• Rock Shelters at Bhimbetka, Madhya Pradesh

    Located 45 km South of Bhopal at the Southern edge of the Vindhya hills, the area is covered with thick vegetation, natural shelters and rich flora and fauna. The shelters were discovered in 1957 and were added to heritage list in 2003. The name ‘Bhimbetka’ has been associated with ‘Bhima’, the hero-diety of Mahabharata and the name literally means ‘sitting place of Bhima’. The place is a magnificent repository of rock paintings within natural rock shelters. These paintings depict man’s experimentation with creativity and belong to different prehistoric periods, including Late Paleolithic Period i.e. Old Stone Age that consists of large representations of rhinoceroses and bears. Paintings from Mesolithic i.e. Middle Stone Age consists of animals and human activities, Chalcolithic i.e. early Bronze Age consists of agriculture, early historic and medieval consists of religious motifs and tree gods.

    Bhimbetka
    Bhimbetka. IANS
  • Rani ki Vav, Gujarat

    Located on the banks of Saraswati river, Rani ki Vav (Queen’s step well) was built in 11th century AD in memory of King Bhimdev I. Stepwells are a distinctive form of water storage systems that have been in existence since the 3rd millennium BC. Rani ki Vav is designed into seven levels of stairs with more than 500 principle sculptures and over thousand mythological and religious works. The site has also been felicitated with the ‘Cleanest Iconic Place’ title by the Indian Sanitation Conference (INDOSAN) in October 2016.

  • Champaner-Pavagadh Archaeological Park, Gujarat

    Champaner-Pavagadh Archaeological Park is located around the Pavagadh hill and is known for its archaeological, historic and living cultural heritage properties. The history of this site dates back from the 8th to 14th centuries. The park is studded with eleven different types of buildings including temples, mosques, tombs, wells, walls and more.

     

  • Group of Monuments at Pattadakal, Karnataka

    The heritage site is named as ‘Group of Monuments at Pattadakal’ by UNESCO as it houses nine Hindu temples and a Jain sanctuary that portrays an amalgamation of architectural features of Northern (Nagara) and Southern (Dravida) India. Eight among the nine temples are dedicated to Lord Shiva and the ninth is Papanatha Temple, a Shaivite sanctuary. Apart from the major temples, several small Shiva shrines are seen here.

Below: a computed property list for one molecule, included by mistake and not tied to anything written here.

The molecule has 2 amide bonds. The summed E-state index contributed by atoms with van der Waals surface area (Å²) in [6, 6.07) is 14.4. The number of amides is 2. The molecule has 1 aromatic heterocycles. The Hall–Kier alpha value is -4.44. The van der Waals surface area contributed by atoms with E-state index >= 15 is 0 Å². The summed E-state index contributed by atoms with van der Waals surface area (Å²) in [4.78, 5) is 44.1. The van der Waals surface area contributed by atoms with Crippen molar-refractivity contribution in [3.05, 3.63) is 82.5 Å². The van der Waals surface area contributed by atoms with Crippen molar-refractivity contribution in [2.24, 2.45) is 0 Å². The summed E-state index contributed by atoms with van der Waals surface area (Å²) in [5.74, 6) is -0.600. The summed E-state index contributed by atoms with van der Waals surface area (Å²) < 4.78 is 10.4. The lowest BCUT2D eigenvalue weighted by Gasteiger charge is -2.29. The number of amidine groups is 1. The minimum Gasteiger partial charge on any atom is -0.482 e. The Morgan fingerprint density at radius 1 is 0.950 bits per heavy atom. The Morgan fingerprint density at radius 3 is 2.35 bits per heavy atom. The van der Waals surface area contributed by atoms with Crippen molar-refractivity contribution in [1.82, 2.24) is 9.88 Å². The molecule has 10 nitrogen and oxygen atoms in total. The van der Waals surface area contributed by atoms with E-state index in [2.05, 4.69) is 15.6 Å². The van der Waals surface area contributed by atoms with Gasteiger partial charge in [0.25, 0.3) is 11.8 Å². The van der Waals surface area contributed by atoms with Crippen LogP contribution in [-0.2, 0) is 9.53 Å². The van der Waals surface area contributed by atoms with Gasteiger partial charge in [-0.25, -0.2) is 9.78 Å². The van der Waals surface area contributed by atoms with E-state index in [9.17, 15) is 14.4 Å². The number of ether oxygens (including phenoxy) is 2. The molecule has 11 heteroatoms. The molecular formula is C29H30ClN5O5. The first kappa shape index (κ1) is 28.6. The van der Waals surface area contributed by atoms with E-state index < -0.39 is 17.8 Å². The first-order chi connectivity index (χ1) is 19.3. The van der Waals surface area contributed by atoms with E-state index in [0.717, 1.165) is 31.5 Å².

Group of Monuments at Pattadakal, Karnataka
    Group of Monuments at Pattadakal, Karnataka. IANS
  • Khajuraho Group of Monuments, Madhya PradeshKhajuraho Group of Monuments are popular for its artistic magnificence rather than religious aspects. The site comprises of 22 temples. It is said that initially there were about 82 temples built. The temples belong to the Hindu and Jain community and have an amazing fusion of sculpture and architecture. Every evening the Khajuraho temple complex organises a light and sound show in the open lawns in English and Hindi. Besides, The Khajuraho Dance Festival is held every year in February that features classical Indian dances.
  • Khangchendzonga National Park, SikkimKhangchendzonga National Park (former Kanchenjunga National Park) also known as Kanchenjunga Biosphere Reserve is the first ‘Mixed Heritage’ site of India. Located in the Himalayan range, the park is home to plains, glaciers, lakes, and valleys. Animals like snow leopard, red panda, and musk deer are spotted here regularly. Besides, the park is home to several rare and threatened plants and animals.
  • Archaeological Site of Nalanda Mahavihara, BiharThe ancient Nalanda University or a large Buddhist monastery located in the Southeast of Patna was a centre for learning in the seventh century. The site comprises of stupas, shrines, viharas and several artworks in metal and stone. The site stands out as the most ancient university in the Indian subcontinent. It is also said that the site was an organised mediation of knowledge for over 800 years. The historical development of the site proves the development of Buddhism into a religion and its educational traditions.
  • Nanda Devi and Valley of Flowers National Parks, Uttarakhand

    Nanda Devi and Valley of Flowers National Parks, Uttarakhand
    Nanda Devi and Valley of Flowers National Parks, Uttarakhand. IANS
  • The heritage sites comprise of two core areas -Nanda Devi National Park and the Valley of Flowers National Park -about 20 km apart. The Valley of Flowers is popular for its natural beauty and endemic alpine flowers. While the Nanda Devi National Park is known for its wilderness and spectacular topographical features including glaciers and moraines. Both the parks are blessed with a high diversity of flora and fauna, with a notable number of globally threatened species including Himalayan musk deer and various plant species.

    Also read: Indian Railways Will Promote Heritage Tourism By Preserving Its Metre-Gauge Tracks

 

  • Jantar Mantar, Rajasthan
  • Built by Maharaja Jai Singh II between 1727 and 1734, Jantar Mantar got the World Heritage tag in 2010. The cultural property has been inscribed as ‘an expression of the astronomical skills and cosmological concepts of the court of a scholarly prince at the end of the Mughal period.’ Jai Singh II had constructed five Jantar Mantars at different locations – New Delhi, Jaipur, Mathura, Varanasi, and Ujjain.